And Yet – Session Two
And Yet – Session Two
This session looks at grief and lament and explores how hope in Christ can impact the process.

This session is about ordinary time. Ordinary time takes up a big chunk of the Church year – it comes from the Latin empress per Anum (time throughout the year). It traditionally celebrates that Christ is active throughout all the mystery of human life – even when there aren’t any specific festivals to mark.

From the Book

What is clear though is that facing our grief can and should be done before our Creator; we see this countless times throughout Scripture, that God can handle us expressing the depths of our pain.
More than this though, grieving with hope relies on our past experiences with God. We don’t merely need to imagine that God is there, we are reminded to look back at all that he has already done, both for us individually and for others. I don’ know about you but, when I was in my teens, one of the most popular poems shared around on bookmarks and notebooks was the Footprints poem. No one is really sure who wrote it,
but it recounts the journey of a man walking along a beach with God at the end of his life and looking back at the sets of footprints in the sand. At some points there are two sets, but as he looks back at the most difficult parts of his life, there is only one set. He assumes that it’s because God left him when the going got tough, when the reality was that during those hardest of times he was carried by God, leaving only one set of footprints.
I remember being given numerous copies of the poem as I struggled with God about where he was in the midst of my depression; the message was the same from everyone – God has not abandoned you, look how far he has brought you. It was a comforting message then, and it still is, but I think there is further to go.
The comfort that God gives when we are grieving is not just that he looks after us, but that he has consistently looked after his people since the beginning of time. From clothing Adam and Eve, despite them having to leave Eden, to the countless times he calls the Israelite people back to himself when they yet again seek their gods elsewhere. We are not alone in hoping and waiting for God to show up and history shows us that he does so every time. It’s why the Bible helps us to grieve with hope, because it records all the hopeless souls who have cried out to him and found God met them in their distress.

Page 59-60

Watch the Video

Study Notes

Life is made up of the middle where life is not high or low. God is with us through lament in these times. Lament means holding fast to who God is even through the hard times. Holding together the pain of life and the goodness of God.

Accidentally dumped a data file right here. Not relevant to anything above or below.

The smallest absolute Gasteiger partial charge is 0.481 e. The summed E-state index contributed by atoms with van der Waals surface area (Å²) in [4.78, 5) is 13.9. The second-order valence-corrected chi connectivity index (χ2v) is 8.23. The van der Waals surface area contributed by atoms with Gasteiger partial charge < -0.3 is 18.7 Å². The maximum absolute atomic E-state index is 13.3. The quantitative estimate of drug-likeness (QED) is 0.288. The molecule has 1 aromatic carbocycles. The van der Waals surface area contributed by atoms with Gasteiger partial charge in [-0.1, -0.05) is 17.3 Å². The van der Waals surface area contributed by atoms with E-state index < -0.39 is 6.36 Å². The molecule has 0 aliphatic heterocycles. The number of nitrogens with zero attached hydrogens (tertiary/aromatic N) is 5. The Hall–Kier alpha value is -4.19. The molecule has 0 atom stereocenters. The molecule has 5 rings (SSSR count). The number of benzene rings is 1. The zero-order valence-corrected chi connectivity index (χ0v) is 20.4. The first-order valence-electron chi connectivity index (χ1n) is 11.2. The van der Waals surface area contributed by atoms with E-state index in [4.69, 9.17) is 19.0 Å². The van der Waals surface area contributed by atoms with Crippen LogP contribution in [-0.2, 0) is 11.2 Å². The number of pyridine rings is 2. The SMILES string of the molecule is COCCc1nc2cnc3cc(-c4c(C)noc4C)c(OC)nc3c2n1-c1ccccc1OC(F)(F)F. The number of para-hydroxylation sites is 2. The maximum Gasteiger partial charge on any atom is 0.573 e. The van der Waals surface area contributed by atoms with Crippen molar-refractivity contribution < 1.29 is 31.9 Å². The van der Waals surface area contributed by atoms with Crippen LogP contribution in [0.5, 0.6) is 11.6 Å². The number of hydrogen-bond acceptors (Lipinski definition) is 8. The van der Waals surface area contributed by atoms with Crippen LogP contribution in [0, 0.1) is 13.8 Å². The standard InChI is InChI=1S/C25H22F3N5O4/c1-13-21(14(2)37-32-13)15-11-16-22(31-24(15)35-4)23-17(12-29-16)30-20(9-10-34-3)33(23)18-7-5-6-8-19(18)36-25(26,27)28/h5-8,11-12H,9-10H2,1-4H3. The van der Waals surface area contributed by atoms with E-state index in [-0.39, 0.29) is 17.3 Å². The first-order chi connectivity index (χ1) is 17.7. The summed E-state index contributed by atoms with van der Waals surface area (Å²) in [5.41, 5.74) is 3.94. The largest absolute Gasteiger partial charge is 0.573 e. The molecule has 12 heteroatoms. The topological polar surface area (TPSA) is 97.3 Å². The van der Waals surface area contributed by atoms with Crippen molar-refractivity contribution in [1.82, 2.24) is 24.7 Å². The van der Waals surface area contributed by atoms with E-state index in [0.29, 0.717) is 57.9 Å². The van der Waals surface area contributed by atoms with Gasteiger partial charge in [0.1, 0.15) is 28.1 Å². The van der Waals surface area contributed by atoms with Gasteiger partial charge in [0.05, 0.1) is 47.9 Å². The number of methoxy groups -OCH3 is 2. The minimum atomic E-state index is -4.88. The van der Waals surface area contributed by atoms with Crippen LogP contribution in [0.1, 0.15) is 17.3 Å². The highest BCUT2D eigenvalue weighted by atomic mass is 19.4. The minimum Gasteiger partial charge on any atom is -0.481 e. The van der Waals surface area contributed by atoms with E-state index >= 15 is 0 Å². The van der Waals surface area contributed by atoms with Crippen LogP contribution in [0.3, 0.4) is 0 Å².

The book of lamentations is an acrostic poem in the Hebrew which represents the totality of the grief. At the centre of this prayer are these words.

21 Yet this I call to mind
and therefore I have hope:

22 Because of the Lord’s great love we are not consumed,
for his compassions never fail.
23 They are new every morning;
great is your faithfulness.

Lamentations 3: 21-23

All of our ‘yets’ are hinged on the goodness of God – life can feel unbearably painful ‘And Yet’ God through Jesus walks us through the journey. This pattern of ‘And Yet’, is seen throughout scripture. See Psalm 42 for example.

1 As the deer pants for streams of water,
so my soul pants for you, my God.
2 My soul thirsts for God, for the living God.
When can I go and meet with God?
3 My tears have been my food
day and night,
while people say to me all day long,
“Where is your God?”
4 These things I remember
as I pour out my soul:
how I used to go to the house of God
under the protection of the Mighty One[d]
with shouts of joy and praise
among the festive throng.

5 Why, my soul, are you downcast?
Why so disturbed within me?
Put your hope in God,
for I will yet praise him,
my Savior and my God.

6 My soul is downcast within me;
therefore I will remember you
from the land of the Jordan,
the heights of Hermon—from Mount Mizar.
7 Deep calls to deep
in the roar of your waterfalls;
all your waves and breakers
have swept over me.

8 By day the Lord directs his love,
at night his song is with me—
a prayer to the God of my life.

9 I say to God my Rock,
“Why have you forgotten me?
Why must I go about mourning,
oppressed by the enemy?”
10 My bones suffer mortal agony
as my foes taunt me,
saying to me all day long,
“Where is your God?”

11 Why, my soul, are you downcast?
Why so disturbed within me?
Put your hope in God,
for I will yet praise him,
my Saviour and my God.

Psalm 42

This shows how the Psalmist changes perspective, amidst their circumstances, to invite God into their pain which in turn brings hope. It is a heavenly perspective that is eternal and doesn’t say the pain is not important – it is right to grieve, but we must grieve with hope. Along with pain is purpose. Like Mary Magdalene, who saw Jesus through her tears, in learning to lament we perhaps can see things though our tears that we otherwise would not be able to see.

Discussion Points